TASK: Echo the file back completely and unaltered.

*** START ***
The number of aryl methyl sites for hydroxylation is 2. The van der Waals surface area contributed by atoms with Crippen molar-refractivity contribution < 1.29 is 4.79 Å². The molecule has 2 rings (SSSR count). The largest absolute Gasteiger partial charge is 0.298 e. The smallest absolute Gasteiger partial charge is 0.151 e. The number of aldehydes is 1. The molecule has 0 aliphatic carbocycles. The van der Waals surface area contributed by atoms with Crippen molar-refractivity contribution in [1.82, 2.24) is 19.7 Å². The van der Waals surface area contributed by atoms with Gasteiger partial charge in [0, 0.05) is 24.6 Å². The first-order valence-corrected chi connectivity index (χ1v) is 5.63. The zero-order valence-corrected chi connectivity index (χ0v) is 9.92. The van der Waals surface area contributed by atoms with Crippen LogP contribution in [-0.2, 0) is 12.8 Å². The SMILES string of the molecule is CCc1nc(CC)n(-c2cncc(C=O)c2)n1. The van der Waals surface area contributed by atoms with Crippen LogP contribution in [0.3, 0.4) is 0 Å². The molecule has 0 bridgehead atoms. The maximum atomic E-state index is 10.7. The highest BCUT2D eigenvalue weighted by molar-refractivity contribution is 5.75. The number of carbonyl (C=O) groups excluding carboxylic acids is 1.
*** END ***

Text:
The number of aryl methyl sites for hydroxylation is 2. The van der Waals surface area contributed by atoms with Crippen molar-refractivity contribution < 1.29 is 4.79 Å². The molecule has 2 rings (SSSR count). The largest absolute Gasteiger partial charge is 0.298 e. The smallest absolute Gasteiger partial charge is 0.151 e. The number of aldehydes is 1. The molecule has 0 aliphatic carbocycles. The van der Waals surface area contributed by atoms with Crippen molar-refractivity contribution in [1.82, 2.24) is 19.7 Å². The van der Waals surface area contributed by atoms with Gasteiger partial charge in [0, 0.05) is 24.6 Å². The first-order valence-corrected chi connectivity index (χ1v) is 5.63. The zero-order valence-corrected chi connectivity index (χ0v) is 9.92. The van der Waals surface area contributed by atoms with Crippen LogP contribution in [-0.2, 0) is 12.8 Å². The SMILES string of the molecule is CCc1nc(CC)n(-c2cncc(C=O)c2)n1. The van der Waals surface area contributed by atoms with Crippen LogP contribution in [0.3, 0.4) is 0 Å². The molecule has 0 bridgehead atoms. The maximum atomic E-state index is 10.7. The highest BCUT2D eigenvalue weighted by molar-refractivity contribution is 5.75. The number of carbonyl (C=O) groups excluding carboxylic acids is 1.